There Are Huge Lessons To Be Learned

Hands up who can name their local Ward Councillors? Or how about the members of Southwark council’s Cabinet?

Okay, I know some of you will now be silently reeling off a list of names in your head but for most people the world of local politics is a distant and abstract one. Councillors are the people that you go to talk to about your mental health issues.  A cabinet is something you keep your best china in.

We have become used to the posturing and personalities of national politics in this country. Whether we’re discussing Jeremy Corbyn’s confused choice of apparel or ‘Call Me Dave’ Cameron’s (alleged) Bullingdon buffoonery, we are inundated daily with media coverage of those who hold the purse strings or those who make the laws that govern our Fair Isle.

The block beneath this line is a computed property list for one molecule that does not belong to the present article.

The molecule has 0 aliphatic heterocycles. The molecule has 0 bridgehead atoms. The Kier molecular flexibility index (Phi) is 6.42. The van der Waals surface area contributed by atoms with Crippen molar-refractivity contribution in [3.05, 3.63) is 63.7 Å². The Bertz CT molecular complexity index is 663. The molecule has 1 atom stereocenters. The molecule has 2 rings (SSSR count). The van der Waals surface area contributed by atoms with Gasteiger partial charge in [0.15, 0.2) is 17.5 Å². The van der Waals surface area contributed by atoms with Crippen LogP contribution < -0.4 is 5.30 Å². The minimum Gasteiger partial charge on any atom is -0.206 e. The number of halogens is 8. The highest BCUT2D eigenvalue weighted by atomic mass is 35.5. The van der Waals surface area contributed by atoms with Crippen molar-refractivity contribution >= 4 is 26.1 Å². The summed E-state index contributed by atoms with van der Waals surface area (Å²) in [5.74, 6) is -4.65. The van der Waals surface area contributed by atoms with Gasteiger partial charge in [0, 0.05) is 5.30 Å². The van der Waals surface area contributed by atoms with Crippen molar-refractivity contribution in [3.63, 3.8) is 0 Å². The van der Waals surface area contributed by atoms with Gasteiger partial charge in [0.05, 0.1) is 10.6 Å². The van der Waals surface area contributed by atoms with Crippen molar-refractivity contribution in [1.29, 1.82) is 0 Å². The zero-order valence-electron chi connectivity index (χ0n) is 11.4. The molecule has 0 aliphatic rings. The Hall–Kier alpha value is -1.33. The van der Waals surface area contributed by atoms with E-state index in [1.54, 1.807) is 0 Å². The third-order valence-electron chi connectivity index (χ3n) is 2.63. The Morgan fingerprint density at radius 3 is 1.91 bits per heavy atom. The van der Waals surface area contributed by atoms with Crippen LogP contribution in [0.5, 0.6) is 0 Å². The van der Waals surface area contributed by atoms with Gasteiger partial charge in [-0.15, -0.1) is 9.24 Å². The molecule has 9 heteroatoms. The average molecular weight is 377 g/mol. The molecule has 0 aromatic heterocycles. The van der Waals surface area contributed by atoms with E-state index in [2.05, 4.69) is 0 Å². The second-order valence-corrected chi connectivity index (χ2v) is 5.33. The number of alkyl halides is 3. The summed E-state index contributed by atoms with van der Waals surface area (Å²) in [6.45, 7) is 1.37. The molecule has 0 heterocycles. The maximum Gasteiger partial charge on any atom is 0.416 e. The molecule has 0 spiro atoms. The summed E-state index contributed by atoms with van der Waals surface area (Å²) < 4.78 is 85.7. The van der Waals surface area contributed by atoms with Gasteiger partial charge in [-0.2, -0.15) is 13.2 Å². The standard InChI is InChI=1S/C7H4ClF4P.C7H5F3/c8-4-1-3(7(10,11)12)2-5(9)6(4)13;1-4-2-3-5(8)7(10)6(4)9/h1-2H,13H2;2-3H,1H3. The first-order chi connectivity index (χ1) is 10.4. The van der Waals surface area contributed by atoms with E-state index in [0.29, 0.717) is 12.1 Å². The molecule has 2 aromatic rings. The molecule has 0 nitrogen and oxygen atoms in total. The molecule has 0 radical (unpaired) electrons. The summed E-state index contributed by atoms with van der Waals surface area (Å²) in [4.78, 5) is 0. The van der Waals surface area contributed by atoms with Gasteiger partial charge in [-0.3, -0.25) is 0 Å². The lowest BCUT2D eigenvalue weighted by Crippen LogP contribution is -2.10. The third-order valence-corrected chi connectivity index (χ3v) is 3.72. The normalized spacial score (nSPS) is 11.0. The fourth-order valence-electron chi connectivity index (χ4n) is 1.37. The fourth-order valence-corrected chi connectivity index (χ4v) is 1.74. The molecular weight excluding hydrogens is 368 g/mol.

But what about the people who operate a step below the national scene? What makes them tick? What motivates them to serve their local communities?

I thought I’d find out by arranging to meet with Councillor Michael Situ, who has recently finished a two year stint as Southwark’s Cabinet member for Communities and Safety, and who currently represents the Livesey Ward in Peckham.

Michael was born in Nigeria where he spent the first 12 years of his life, before moving to Peckham where he has lived ever since, becoming a councillor in 2010.